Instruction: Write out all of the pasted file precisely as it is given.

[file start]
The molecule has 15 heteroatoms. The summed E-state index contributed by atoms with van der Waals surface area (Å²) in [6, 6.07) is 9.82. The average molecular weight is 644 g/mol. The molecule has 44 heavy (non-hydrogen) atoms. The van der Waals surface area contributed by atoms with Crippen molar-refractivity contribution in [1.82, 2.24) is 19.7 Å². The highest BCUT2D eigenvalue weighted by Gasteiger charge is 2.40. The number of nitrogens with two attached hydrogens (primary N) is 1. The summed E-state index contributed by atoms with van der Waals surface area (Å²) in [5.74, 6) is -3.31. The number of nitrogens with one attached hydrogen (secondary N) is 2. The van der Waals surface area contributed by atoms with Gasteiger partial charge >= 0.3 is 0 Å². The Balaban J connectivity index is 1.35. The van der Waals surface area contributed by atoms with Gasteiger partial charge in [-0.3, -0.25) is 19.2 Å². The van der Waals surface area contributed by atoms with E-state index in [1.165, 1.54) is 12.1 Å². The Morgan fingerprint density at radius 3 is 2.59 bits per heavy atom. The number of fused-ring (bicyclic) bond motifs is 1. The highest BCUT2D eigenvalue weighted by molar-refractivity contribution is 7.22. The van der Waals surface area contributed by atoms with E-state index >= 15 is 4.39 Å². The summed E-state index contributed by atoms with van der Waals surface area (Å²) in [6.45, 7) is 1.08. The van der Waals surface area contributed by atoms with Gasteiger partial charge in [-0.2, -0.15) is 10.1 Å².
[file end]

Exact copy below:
The molecule has 15 heteroatoms. The summed E-state index contributed by atoms with van der Waals surface area (Å²) in [6, 6.07) is 9.82. The average molecular weight is 644 g/mol. The molecule has 44 heavy (non-hydrogen) atoms. The van der Waals surface area contributed by atoms with Crippen molar-refractivity contribution in [1.82, 2.24) is 19.7 Å². The highest BCUT2D eigenvalue weighted by Gasteiger charge is 2.40. The number of nitrogens with two attached hydrogens (primary N) is 1. The summed E-state index contributed by atoms with van der Waals surface area (Å²) in [5.74, 6) is -3.31. The number of nitrogens with one attached hydrogen (secondary N) is 2. The van der Waals surface area contributed by atoms with Gasteiger partial charge >= 0.3 is 0 Å². The Balaban J connectivity index is 1.35. The van der Waals surface area contributed by atoms with Gasteiger partial charge in [-0.3, -0.25) is 19.2 Å². The van der Waals surface area contributed by atoms with E-state index in [1.165, 1.54) is 12.1 Å². The Morgan fingerprint density at radius 3 is 2.59 bits per heavy atom. The number of fused-ring (bicyclic) bond motifs is 1. The highest BCUT2D eigenvalue weighted by molar-refractivity contribution is 7.22. The van der Waals surface area contributed by atoms with E-state index >= 15 is 4.39 Å². The summed E-state index contributed by atoms with van der Waals surface area (Å²) in [6.45, 7) is 1.08. The van der Waals surface area contributed by atoms with Gasteiger partial charge in [-0.2, -0.15) is 10.1 Å².